Post in 'The Pellet Mill - Pellet and Multifuel Stoves' started by SininStyle, Mar 8, 2013.
It's the white plastic screw on the control panel.it will give you about a 10% adjustment.
Helpful Sponsor Ads!
I did not get much out of my adjustment either last fall when I finally hooked up a manometer and it was high but not near as much as your stove is showing.
If it is an older control board the potentiometer for the combustion blower did not have as much of an effect as the newer control boards, same as the distribution blower adjustment on the old boards, might as well have been a low / high switch than a variable adjustment. as far as the five extra holes that was harman's attempt at getting rid of carbon buildup, unfortunately it didn't really get rid of the carbon all the way just moved the area in which it formed in the pot and caused the augers tips to get burnt up especially when the stove ran on low often. normally i recommend people have the holes welded shut.
Too much draft. Get some aluminum tape and cover 1/3 of the intake and see if it helps slow the fire down a bit. If it helps, but the flame is still aggressive, cover it up to 50% and see how it goes. You want an active flame, but not an angry one. Do this at your own risk and keep an eye on the flame at idle and high fire to insure it doesn't get lazy. You can also check your exhaust during high fire to see if you are getting any smoke. Smoke = incomplete combustion or lazy flame. 50% of my intake has been covered for the last 2 years without any ill effects, your situation may vary.
Ok so I broke it down and gave it a full cleaning top to bottom. Then I let it fire up and took video . I know its pretty much overloaded because its only been fired for 10 mins or so but this really shows much better on how much air flow is being pushed around in there. lots of dancing and tossing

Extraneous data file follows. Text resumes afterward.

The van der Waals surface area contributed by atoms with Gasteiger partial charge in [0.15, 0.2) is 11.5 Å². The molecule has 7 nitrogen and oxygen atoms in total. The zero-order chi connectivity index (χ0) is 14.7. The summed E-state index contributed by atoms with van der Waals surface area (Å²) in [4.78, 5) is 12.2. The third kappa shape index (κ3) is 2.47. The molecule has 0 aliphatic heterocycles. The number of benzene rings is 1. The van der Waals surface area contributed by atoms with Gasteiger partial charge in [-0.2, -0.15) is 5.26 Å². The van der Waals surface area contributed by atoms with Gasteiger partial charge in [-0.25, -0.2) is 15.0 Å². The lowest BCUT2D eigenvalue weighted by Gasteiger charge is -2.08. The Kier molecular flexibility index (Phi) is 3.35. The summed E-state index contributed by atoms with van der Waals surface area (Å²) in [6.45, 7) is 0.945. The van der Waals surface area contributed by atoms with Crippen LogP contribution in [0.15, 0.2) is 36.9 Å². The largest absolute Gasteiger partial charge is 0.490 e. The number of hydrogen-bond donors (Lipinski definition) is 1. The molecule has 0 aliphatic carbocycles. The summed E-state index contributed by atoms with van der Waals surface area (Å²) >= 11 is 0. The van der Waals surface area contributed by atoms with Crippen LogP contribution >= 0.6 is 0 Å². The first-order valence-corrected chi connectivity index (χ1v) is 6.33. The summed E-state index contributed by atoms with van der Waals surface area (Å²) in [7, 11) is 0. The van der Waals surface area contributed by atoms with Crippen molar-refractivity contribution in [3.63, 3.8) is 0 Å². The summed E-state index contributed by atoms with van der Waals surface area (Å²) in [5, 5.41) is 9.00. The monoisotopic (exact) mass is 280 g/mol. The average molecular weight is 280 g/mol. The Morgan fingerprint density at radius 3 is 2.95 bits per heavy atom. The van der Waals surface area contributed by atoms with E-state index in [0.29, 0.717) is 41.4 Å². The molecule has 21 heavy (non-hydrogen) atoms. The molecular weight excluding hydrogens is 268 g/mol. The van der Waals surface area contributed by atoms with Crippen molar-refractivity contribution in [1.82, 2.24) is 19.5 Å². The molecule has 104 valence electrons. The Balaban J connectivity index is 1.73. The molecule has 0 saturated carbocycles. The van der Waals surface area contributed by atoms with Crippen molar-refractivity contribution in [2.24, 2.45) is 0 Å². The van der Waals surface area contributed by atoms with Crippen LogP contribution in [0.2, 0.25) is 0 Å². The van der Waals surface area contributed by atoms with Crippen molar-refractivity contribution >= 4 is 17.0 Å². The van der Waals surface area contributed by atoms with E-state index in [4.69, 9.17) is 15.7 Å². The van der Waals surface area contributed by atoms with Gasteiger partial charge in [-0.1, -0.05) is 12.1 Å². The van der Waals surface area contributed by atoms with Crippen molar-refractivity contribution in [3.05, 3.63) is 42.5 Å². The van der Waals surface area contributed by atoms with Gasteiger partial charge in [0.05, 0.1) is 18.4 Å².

Where is the intake to cover?
Facing the back of the stove above and to the right of the exhaust outlet if I'm reading the pictures correctly in the manual.
Im not sure what changed. After cleaning its not burning right at all now. large pile of hot ash but very little to almost no flame at all. and the flame looks to curl over the top and never comes up anymore. its burning almost double the pellets and giving half the heat. I cleaned out the fan behind the ash pan and cleared out all the ash inside the hole there that leads to the vent. is there some type of flue or baffle to control air flow? may have forced it open when pulling the ash out with the scraper?
I cleaned out the catch all under the burn pot in hopes that was it. and although very full it did not change anything after starting it back up.
Could be a failing or bad connection of the ESP? I had an ugly fire sucking up pellets awhile ago after changing pellet brands and did a complete cleaning and found the ESP to be more than twice its normal diameter from ash etc. Polished it up and the stove went back to its happy self.